If you are a VCSA (vCenter server appliance) convert, and wish to use the vCenter server appliance, this post is for you! It assumes you already have an external VCSA PSC setup, per Part 10. So this post will walk you through a similar deployment process, but this time install vCenter instead of a PSC. If you’ve deployed a Windows vCenter, then skip this post.
vSphere 6.0 Install Pt. 1: Introduction
vSphere 6.0 Install Pt. 2: Platform Services Controller
vSphere 6.0 Install Pt. 3: Certificate Management
vSphere 6.0 Install Pt. 4: vCenter Upgrade Best Practices
vSphere 6.0 Install Pt. 5: ESXi Upgrade Best Practices
vSphere 6.0 Install Pt. 6: Install Windows PSC
vSphere 6.0 Install Pt. 7: Config SQL DBs
vSphere 6.0 Install Pt. 8: Toolkit Configuration
vSphere 6.0 Install Pt. 9: SSL Templates
vSphere 6.0 Install Pt. 10: Install VCSA PSC
vSphere 6.0 Install Pt. 11: VMCA as Subordinate
vSphere 6.0 Install Pt. 12: PSC Machine Certificate
vSphere 6.0 Install Pt. 13: Directory Services Certificate
vSphere 6.0 Install Pt. 14: Windows vCenter Install
vSphere 6.0 Install Pt. 15: VCSA vCenter Install
vSphere 6.0 Install Pt. 16: User Solution Certificates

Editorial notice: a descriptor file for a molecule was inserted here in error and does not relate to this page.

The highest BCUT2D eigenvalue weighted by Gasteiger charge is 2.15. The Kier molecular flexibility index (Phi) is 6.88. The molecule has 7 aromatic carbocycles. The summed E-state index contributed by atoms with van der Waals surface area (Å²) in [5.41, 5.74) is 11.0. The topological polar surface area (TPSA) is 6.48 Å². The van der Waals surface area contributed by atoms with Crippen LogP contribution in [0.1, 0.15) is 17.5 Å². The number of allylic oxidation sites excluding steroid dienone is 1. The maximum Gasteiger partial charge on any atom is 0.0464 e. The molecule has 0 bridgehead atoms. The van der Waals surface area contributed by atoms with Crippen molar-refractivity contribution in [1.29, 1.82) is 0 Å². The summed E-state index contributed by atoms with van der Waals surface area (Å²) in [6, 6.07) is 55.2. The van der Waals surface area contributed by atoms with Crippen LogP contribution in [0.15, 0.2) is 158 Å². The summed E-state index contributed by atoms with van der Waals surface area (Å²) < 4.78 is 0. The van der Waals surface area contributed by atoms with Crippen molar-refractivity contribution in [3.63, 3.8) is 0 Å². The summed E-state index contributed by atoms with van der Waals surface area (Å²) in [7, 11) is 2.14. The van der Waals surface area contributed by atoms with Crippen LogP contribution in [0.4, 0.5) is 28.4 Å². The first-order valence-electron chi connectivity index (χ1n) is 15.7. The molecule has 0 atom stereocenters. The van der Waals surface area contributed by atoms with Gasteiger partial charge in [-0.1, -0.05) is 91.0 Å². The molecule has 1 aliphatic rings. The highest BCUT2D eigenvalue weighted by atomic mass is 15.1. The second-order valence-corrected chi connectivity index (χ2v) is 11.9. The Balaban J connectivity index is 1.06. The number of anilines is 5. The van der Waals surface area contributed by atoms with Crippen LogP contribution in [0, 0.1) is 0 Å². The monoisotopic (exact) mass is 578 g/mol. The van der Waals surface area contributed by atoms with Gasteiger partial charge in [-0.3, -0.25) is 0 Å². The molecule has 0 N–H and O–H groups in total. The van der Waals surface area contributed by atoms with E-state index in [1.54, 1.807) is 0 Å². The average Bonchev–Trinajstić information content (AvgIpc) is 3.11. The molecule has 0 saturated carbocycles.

Deploy VCSA vCenter
1. Download the VCSA ISO (yes ISO, not OVA) and mount it on a Windows VM.
2. Open the root of the ISO and click on the vcsa-setup.html file.
5. Enter the FQDN or IP address of the ESXi server which you want the PSC deployed on. Enter the associated credentials. Click next and wait for the verification to complete. You may get a warning about an untrusted SSL certificate. Accept it.
6. On your DNS server configure A and PTR records for the vCenter’s address. This is critical!
7. Enter the FQDN of your appliance, and a complex password. If your password is not complex enough it will warn you and provide the complexity requirements.
11. Here you get to select your database. SQL is NOT an option, due to the lack of a supported ODBC binary for Linux. I’ll use the built-in Database.
12. Up next is configuring all the network settings. This is pretty self explanatory. Do take note of the time sync options. In a production environment I would suggest syncing to a trusted NTP source and not the ESXi host. Although you should have ESXi configured to sync with a trusted source as well. Not shown in the screenshot is the ability to enable SSH. Since I’m in a lab environment, I enabled SSH.
13. Review all of the settings to ensure they are 100% correct. Click Next, and sit back for the installation to complete.
Deploying vCenter in the form of a VCSA is easy peasy! I really like the VCSA for its ease of deployment, and self-contained nature. Clearly VMware has put a lot of development time into the VCSA, and it shows. Now that vCenter is installed, it’s time to replace more SSL certificates. That’s coming up next in Part 16.